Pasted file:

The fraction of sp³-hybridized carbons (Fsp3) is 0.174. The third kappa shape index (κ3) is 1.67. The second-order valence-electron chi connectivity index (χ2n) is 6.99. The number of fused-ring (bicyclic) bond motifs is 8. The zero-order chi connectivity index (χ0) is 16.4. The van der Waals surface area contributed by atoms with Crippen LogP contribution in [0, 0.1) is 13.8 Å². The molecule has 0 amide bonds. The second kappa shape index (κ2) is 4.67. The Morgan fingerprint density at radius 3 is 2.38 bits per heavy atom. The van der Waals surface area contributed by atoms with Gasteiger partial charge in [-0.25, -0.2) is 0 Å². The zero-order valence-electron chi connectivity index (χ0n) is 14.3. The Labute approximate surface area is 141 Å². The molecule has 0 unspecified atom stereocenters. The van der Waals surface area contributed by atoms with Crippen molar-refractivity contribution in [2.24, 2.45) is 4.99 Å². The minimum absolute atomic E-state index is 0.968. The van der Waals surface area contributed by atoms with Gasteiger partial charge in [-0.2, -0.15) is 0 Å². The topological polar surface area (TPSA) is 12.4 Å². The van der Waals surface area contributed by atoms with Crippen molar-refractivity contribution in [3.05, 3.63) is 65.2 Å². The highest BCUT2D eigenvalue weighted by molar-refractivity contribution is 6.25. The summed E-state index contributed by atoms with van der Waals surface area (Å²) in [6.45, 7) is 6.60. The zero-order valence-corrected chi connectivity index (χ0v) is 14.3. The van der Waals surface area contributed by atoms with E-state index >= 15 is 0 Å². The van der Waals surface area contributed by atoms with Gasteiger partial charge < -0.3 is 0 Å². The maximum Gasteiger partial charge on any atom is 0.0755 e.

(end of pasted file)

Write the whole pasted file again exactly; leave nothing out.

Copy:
The fraction of sp³-hybridized carbons (Fsp3) is 0.174. The third kappa shape index (κ3) is 1.67. The second-order valence-electron chi connectivity index (χ2n) is 6.99. The number of fused-ring (bicyclic) bond motifs is 8. The zero-order chi connectivity index (χ0) is 16.4. The van der Waals surface area contributed by atoms with Crippen LogP contribution in [0, 0.1) is 13.8 Å². The molecule has 0 amide bonds. The second kappa shape index (κ2) is 4.67. The Morgan fingerprint density at radius 3 is 2.38 bits per heavy atom. The van der Waals surface area contributed by atoms with Gasteiger partial charge in [-0.25, -0.2) is 0 Å². The zero-order valence-electron chi connectivity index (χ0n) is 14.3. The Labute approximate surface area is 141 Å². The molecule has 0 unspecified atom stereocenters. The van der Waals surface area contributed by atoms with Crippen molar-refractivity contribution in [2.24, 2.45) is 4.99 Å². The minimum absolute atomic E-state index is 0.968. The van der Waals surface area contributed by atoms with Gasteiger partial charge in [-0.2, -0.15) is 0 Å². The topological polar surface area (TPSA) is 12.4 Å². The van der Waals surface area contributed by atoms with Crippen molar-refractivity contribution in [3.05, 3.63) is 65.2 Å². The highest BCUT2D eigenvalue weighted by molar-refractivity contribution is 6.25. The summed E-state index contributed by atoms with van der Waals surface area (Å²) in [6.45, 7) is 6.60. The zero-order valence-corrected chi connectivity index (χ0v) is 14.3. The van der Waals surface area contributed by atoms with E-state index >= 15 is 0 Å². The van der Waals surface area contributed by atoms with Gasteiger partial charge < -0.3 is 0 Å². The maximum Gasteiger partial charge on any atom is 0.0755 e.